One thing I particularly like about heading out on a shooting, fishing or hunting trip is the fact that there is a good chance there won't be any phone coverage where I'm going! I love getting 'off-grid', at least for a while, so I can 'give my head some peace' as they say in Ireland! It's a bit odd therefore, that I find myself volunteering to write a short article on a piece of modern technology that needs a mobile phone to operate, and to promote it as a pretty useful addition to our normal outdoor kit list.
When I consider my interest however, there is a sensible correlation. Modern technology has wound itself into pretty much every fabric of modern living. If I were to select one creation of the vast array of technological advances that keep making appearances I would have to say it's the 'app'. Yep, I put the 'app' over autonomous vehicles, enhanced sensors, better optics and even 5G. My reasoning is that it's the app that allows us to exploit all of the other technical advances at a time and place of our choosing. The 'app' is the gateway to the enhanced technical capacities in the sensing world. It's one thing to have a camera that can see clearer, such as 4K resolution, but unless there is an app that can utilise that video and provide more than just a viewing experience to the customer then its pretty limited. Apps provide the ability to analyse, process, and communicate to name just a few.
I've been using the Zeiss Hunting App for some time now. My initial needs were simply for the ballistics calculator but its functionality has significantly increased since then. The syndicate I am a member of use it to identify shooting areas, record stalks, plot high seats and share images of successful hunts. It's a very capable app and allows users to access it from either a smartphone or a web browser. That said, it's evident that the expanded functionality has been developed 'after the fact' if you were. What I mean by this, is that software architecture must be clear right from the start, in order for it to 'seamlessly' provide the user experience matched perfectly for the intended function. The Zeiss Hunting app is good but not perfect.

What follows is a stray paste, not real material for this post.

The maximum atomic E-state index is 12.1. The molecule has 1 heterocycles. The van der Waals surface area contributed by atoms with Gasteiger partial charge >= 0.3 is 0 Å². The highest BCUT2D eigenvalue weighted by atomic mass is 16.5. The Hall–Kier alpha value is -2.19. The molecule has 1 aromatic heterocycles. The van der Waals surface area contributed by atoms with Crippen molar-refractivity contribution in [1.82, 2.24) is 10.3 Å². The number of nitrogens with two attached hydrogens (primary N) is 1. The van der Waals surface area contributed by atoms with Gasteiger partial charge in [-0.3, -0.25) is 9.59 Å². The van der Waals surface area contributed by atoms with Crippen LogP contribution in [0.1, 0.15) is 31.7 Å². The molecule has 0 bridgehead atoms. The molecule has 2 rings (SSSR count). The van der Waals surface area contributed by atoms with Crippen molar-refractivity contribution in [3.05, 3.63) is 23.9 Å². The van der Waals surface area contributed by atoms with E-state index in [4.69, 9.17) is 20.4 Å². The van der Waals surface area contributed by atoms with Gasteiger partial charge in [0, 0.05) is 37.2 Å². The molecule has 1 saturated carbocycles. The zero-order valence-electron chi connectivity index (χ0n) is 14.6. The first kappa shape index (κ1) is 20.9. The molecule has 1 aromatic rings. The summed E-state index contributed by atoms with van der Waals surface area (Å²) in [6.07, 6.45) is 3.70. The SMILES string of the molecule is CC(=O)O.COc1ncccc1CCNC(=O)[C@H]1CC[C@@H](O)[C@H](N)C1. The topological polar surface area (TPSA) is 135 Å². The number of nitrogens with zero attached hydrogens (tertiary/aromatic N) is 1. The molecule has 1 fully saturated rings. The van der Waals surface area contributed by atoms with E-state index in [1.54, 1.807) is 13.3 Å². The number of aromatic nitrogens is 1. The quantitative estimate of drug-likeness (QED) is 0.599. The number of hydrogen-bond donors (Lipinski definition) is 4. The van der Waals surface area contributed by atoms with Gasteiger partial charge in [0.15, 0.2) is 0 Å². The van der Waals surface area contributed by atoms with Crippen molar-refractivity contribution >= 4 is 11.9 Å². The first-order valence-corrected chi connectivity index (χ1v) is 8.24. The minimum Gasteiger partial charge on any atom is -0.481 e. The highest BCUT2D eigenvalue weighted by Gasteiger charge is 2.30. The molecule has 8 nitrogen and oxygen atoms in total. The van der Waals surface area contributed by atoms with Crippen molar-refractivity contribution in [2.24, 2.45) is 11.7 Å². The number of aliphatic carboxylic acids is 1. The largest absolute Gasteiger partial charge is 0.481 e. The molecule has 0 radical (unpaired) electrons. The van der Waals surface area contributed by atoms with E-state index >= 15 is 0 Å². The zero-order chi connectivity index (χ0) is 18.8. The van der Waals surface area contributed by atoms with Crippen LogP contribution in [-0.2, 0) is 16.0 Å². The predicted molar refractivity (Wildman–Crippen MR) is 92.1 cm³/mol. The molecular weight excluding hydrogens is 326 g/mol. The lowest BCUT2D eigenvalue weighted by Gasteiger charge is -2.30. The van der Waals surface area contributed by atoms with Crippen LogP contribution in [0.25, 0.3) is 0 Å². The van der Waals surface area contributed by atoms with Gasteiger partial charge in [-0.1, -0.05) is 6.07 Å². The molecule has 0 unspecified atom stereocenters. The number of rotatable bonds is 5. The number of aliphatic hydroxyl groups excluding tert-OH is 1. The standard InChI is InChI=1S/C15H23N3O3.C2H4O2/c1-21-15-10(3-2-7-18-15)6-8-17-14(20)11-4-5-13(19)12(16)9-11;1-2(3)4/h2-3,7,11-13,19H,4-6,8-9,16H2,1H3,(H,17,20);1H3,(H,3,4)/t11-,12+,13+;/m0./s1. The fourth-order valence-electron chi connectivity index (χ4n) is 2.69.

Early last year, I came across a new hunting app called HAMS - Hunting Area Management System. I was particularly taken by the concept of wildlife monitoring using artificial intelligence to identify and then plot types, and populations, of different species across any geographical area. I must admit though, I wasn't sure where the app was going with regard target audience as, whilst wildlife monitoring is a worthy cause, its wildlife management for a specific purpose that has a more defined application. I'm pleased to see that this is exactly where HAMS has gone.
HAMS utilises all of the best concepts of an app. It is intuitive and easy to use. It accesses sensors on the smartphone to both automate and enhance the capability and user experience. It doesn't limit itself by species, geography, or communication. It analyses data to provide planning, management and performance tools for all operations - large or small. It has been designed from the ground up to cater for individual hunters or large commercial operations as a full capability management system. It's the management element of the design architecture that separates it from something like the Zeiss Hunting App and really amplifies the power of the app.
To find out more about HAMS and how it can help you, visit their website and watch the overview videos - https://www.hams.online/en - you may find a very useful and powerful tool to help you manage an estate, a syndicate, or just your own countryside pursuit activities. The 8 minute summary video may save you days of management administration in the future, whilst making your operation more efficient and tuned to the idiosyncracies of your specific environment.